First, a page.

"As late as 1979 it was possible for an experienced paleographer to say in print that there was no trace of the trigrams and hexagrams in Zhou bronze inscriptions. At about that time, however, the systematic ocurrence of groups of six numerical symbols in the Zhouyuan oracle-bone inscriptions led Zhang to suggest that they were the prototype of the Zhouyi hexagram."
http://is.muni.cz/el/1421/jaro2011/RLB289/um/shaughnessy.pdf

That would maybe fit my suspicion that plastromancy was a way to determine numbers and then to derive something from the numbers and that broken/unbroken lines came later. In fact, even today, whenever you use coins or yarrow stalks with the I Ching, you first get a number between 6 and 9, and only then derive a changing/unchanging yin or yang line from that.

In "geomancy", as practiced from ancient Arab traditions, you hit the sand several times randomly with a stick and then count the marks, putting away pairs of two until only one or two marks remain, and do this 4 times to get one of 16 geomantic figures (see attached image on the right).
https://en.wikipedia.org/wiki/Geomancy

I could imagine something similar in the case of pastromancy.

I have only seen a few oracle plastrons on the internet, so I can only speculate:

- When heat was applied with a hot stick of some sort, would the shell always crack?
- If not, would cracking or not maybe already count as a yes/no result?
- Or would it be retried and maybe counted how many times you have to do it until the shell breaks?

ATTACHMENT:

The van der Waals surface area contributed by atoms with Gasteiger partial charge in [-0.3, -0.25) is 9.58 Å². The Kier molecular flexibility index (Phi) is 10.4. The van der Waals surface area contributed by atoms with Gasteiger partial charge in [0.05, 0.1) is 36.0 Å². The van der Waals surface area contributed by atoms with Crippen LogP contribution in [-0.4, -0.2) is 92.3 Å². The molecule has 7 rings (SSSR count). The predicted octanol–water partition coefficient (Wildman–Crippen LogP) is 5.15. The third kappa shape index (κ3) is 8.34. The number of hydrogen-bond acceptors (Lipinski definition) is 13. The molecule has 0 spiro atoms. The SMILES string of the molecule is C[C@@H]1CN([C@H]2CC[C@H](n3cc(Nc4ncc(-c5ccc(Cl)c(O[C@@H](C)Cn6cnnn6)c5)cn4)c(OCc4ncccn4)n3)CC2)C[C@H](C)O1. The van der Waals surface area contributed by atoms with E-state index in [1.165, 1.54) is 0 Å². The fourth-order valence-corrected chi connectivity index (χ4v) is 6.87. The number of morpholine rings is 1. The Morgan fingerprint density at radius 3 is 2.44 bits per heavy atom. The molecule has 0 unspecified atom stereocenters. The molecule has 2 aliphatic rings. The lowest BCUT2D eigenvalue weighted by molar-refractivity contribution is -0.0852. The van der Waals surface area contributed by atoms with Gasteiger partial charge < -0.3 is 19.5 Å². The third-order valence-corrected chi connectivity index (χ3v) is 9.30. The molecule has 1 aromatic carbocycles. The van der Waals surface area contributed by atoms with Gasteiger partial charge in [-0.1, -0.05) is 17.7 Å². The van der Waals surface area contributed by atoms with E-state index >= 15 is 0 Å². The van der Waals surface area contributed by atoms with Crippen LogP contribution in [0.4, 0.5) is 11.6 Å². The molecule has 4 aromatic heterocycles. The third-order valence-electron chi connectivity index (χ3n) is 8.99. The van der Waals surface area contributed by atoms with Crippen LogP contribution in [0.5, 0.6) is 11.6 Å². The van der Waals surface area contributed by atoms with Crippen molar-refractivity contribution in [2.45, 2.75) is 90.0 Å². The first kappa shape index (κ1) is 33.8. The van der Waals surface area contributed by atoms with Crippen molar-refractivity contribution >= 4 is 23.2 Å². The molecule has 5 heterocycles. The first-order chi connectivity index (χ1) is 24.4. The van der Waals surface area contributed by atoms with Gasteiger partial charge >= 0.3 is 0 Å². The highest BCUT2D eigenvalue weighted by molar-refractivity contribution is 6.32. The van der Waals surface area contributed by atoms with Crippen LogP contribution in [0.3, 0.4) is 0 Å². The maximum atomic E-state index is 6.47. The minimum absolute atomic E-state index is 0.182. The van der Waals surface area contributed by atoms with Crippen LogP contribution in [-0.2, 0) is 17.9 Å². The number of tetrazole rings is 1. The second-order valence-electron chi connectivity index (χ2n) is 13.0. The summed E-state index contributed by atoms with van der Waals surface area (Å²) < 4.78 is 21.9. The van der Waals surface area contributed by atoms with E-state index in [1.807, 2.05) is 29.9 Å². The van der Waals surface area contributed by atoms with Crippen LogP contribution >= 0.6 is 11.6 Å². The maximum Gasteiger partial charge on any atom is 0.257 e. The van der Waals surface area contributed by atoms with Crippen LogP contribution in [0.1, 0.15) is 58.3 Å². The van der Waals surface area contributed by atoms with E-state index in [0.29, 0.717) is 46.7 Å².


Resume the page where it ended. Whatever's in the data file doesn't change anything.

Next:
- Would you retry on the same spot in the back of the plastron or on a different spot each time?

Can one of these possibilities already be excluded, for example, are there (often? at all?) burns on the back of plastrons without corresponding cracks on the outside? Can you tell how many times the same spot was poked from analyzing the burns on the back? If you try to reproduce pastromancy, how often do you have to poke the same spot to get a crack?

A more poetic improvised remark* about the flying golden turtle (even with an Arab association via flying carpet): If you see the turtle flying from below, you can see its belly, the plastron, so maybe Fuxi saw the turtle emerging from the great river in the sky, from the milky way, so that the two maps represent the sky, or the stars cracks in its plastron through which then light can shine and maybe the hinge between the first and last 3 scutes is the milky way, too...? Just to dream about a little...?
https://en.wikipedia.org/wiki/Qixi_Festival

* Added 7 Feb 2017: I wrote that in reply to a reply that is apparently no longer here.
 

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fabiogalassi

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For what I know, chinese plastromancy was not a way to determine numbers, even if numbers were utilized to classify the occurrence of cracks.
Milfoil divination, was instead directly linked with numbers productions.